Treasury to lose millions as City minister admits high earners will dodge 50p tax rate
By James Chapman
Doubts over Labour's new 50p top rate of tax mounted today as a Treasury minister suggested the amount of money expected to be raked in had been 'significantly reduced'.
City Minister Lord Myners conceded 'behavioural changes' - the wealthy leaving Britain or simply finding ways to dodge the new tax - meant the Government had scaled down the anticipated revenue.
He also insisted the Government aimed to reduce the 50p rate on earnings of 150,000 or more 'as soon as it makes sense to do so'.
Dodge: Lord Myners said 'behavioural changes' meant the Government had scaled down the anticipated revenue. 'The broadest shoulders must quite rightly bear the greatest burden,' he said.
'We're talking about the top less than two per cent of the population by income, a section which has enjoyed an increase in earnings more than double the median over the last 10 years.
'It is not a commitment of ideology. We would wish to see a reduction in the top rate of tax as soon as it makes sense to do so.'
Lord Myners' admission came as it was reported the Treasury had drawn up detailed plans for spending cuts based on an analysis of countries which have successfully tackled budget deficits.
A leaked internal document showed there was 'broad agreement' in the Treasury that 'spending restraint is more likely to generate better economic performance than tax increases'.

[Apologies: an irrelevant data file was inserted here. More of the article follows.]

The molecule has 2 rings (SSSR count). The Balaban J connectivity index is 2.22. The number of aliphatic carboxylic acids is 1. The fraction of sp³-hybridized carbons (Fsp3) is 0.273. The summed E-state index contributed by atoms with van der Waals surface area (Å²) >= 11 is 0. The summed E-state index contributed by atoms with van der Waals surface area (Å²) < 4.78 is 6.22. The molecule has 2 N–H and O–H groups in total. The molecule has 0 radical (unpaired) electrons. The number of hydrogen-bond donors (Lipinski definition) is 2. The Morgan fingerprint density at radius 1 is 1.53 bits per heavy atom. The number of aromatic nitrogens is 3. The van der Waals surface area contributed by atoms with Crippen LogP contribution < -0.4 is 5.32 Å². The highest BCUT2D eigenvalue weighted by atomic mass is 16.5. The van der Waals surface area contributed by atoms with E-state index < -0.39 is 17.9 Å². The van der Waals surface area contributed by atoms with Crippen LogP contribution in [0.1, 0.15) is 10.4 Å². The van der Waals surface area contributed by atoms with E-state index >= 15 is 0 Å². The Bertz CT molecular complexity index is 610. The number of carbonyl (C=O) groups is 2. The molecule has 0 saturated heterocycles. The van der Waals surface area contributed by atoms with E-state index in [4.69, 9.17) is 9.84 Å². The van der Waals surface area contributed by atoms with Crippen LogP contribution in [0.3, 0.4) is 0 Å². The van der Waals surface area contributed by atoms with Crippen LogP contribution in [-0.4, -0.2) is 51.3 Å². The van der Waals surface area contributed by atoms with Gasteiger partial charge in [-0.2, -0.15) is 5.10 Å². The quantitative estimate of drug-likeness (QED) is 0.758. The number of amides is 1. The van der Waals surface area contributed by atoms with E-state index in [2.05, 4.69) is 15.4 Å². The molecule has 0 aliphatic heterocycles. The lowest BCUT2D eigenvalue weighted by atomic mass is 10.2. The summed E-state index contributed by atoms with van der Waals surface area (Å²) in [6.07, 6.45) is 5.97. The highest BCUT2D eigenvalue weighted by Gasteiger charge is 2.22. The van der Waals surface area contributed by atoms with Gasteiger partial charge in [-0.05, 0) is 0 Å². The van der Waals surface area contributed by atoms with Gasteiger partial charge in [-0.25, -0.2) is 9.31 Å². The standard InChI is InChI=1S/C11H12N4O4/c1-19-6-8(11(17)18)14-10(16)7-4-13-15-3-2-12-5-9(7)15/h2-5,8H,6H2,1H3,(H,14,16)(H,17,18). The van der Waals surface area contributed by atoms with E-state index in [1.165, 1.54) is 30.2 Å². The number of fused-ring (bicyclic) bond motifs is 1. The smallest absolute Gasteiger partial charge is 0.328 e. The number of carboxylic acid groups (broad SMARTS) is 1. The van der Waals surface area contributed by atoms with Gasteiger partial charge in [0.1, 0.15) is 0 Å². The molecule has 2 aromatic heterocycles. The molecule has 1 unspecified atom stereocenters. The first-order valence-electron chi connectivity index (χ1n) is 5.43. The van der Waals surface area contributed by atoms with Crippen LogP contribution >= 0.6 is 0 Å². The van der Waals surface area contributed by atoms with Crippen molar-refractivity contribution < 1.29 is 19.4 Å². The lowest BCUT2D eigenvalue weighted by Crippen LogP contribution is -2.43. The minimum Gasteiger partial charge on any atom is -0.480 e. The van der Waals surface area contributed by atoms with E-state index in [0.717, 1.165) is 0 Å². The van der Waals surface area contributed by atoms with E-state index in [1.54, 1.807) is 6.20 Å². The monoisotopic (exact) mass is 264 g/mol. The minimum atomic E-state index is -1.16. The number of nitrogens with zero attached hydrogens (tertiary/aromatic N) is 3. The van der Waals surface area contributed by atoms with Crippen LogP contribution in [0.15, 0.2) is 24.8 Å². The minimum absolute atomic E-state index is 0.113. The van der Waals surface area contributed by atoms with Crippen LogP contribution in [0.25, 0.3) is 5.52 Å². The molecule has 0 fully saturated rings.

Previously, ministers have suggested the 50p tax rate, which comes into force in April, will remain in place throughout the four or five years of the next Parliament.
Former Tory minister Lord Hamilton said that if many taxpayers moved abroad, the overall tax take could actually drop overall rather than increase.
Lord Myners insisted 'very small' numbers of people appear to be leaving Britain as a result of the new tax.
He added: 'We have made adjustments for the behavioural consequences of the new higher rate of taxation and have accordingly significantly reduced the anticipated tax take. But we still believe it will be beneficial.'
A Treasury spokesman insisted the minister had been talking about the original calculations that were made when the tax was announced, rather than any new assessment.
The Treasury forecast that the tax would rake in 1.13bn in its first year.
However, the spokesman declined to say whether the anticipated tax take might be altered in the forthcoming Budget.
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